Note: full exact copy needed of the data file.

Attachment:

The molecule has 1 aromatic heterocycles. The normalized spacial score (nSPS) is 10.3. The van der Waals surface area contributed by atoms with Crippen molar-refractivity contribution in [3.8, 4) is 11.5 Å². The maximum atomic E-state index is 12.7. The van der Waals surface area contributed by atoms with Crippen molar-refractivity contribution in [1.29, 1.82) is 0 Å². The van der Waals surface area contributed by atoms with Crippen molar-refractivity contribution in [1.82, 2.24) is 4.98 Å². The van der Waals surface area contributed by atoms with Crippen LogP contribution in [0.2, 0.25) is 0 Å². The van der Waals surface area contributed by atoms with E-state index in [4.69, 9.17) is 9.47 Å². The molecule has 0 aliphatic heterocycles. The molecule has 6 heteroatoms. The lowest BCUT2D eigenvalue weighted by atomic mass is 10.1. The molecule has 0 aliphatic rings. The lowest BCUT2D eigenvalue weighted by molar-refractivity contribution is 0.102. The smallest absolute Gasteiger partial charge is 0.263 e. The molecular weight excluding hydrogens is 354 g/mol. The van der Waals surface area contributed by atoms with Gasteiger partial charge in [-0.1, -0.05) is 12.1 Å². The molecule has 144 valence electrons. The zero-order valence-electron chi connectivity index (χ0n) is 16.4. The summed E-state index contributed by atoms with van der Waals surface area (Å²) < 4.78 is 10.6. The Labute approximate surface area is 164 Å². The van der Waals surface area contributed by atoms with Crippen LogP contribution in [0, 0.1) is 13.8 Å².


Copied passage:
The molecule has 1 aromatic heterocycles. The normalized spacial score (nSPS) is 10.3. The van der Waals surface area contributed by atoms with Crippen molar-refractivity contribution in [3.8, 4) is 11.5 Å². The maximum atomic E-state index is 12.7. The van der Waals surface area contributed by atoms with Crippen molar-refractivity contribution in [1.29, 1.82) is 0 Å². The van der Waals surface area contributed by atoms with Crippen molar-refractivity contribution in [1.82, 2.24) is 4.98 Å². The van der Waals surface area contributed by atoms with Crippen LogP contribution in [0.2, 0.25) is 0 Å². The van der Waals surface area contributed by atoms with E-state index in [4.69, 9.17) is 9.47 Å². The molecule has 0 aliphatic heterocycles. The molecule has 6 heteroatoms. The lowest BCUT2D eigenvalue weighted by atomic mass is 10.1. The molecule has 0 aliphatic rings. The lowest BCUT2D eigenvalue weighted by molar-refractivity contribution is 0.102. The smallest absolute Gasteiger partial charge is 0.263 e. The molecular weight excluding hydrogens is 354 g/mol. The van der Waals surface area contributed by atoms with Gasteiger partial charge in [-0.1, -0.05) is 12.1 Å². The molecule has 144 valence electrons. The zero-order valence-electron chi connectivity index (χ0n) is 16.4. The summed E-state index contributed by atoms with van der Waals surface area (Å²) < 4.78 is 10.6. The Labute approximate surface area is 164 Å². The van der Waals surface area contributed by atoms with Crippen LogP contribution in [0, 0.1) is 13.8 Å².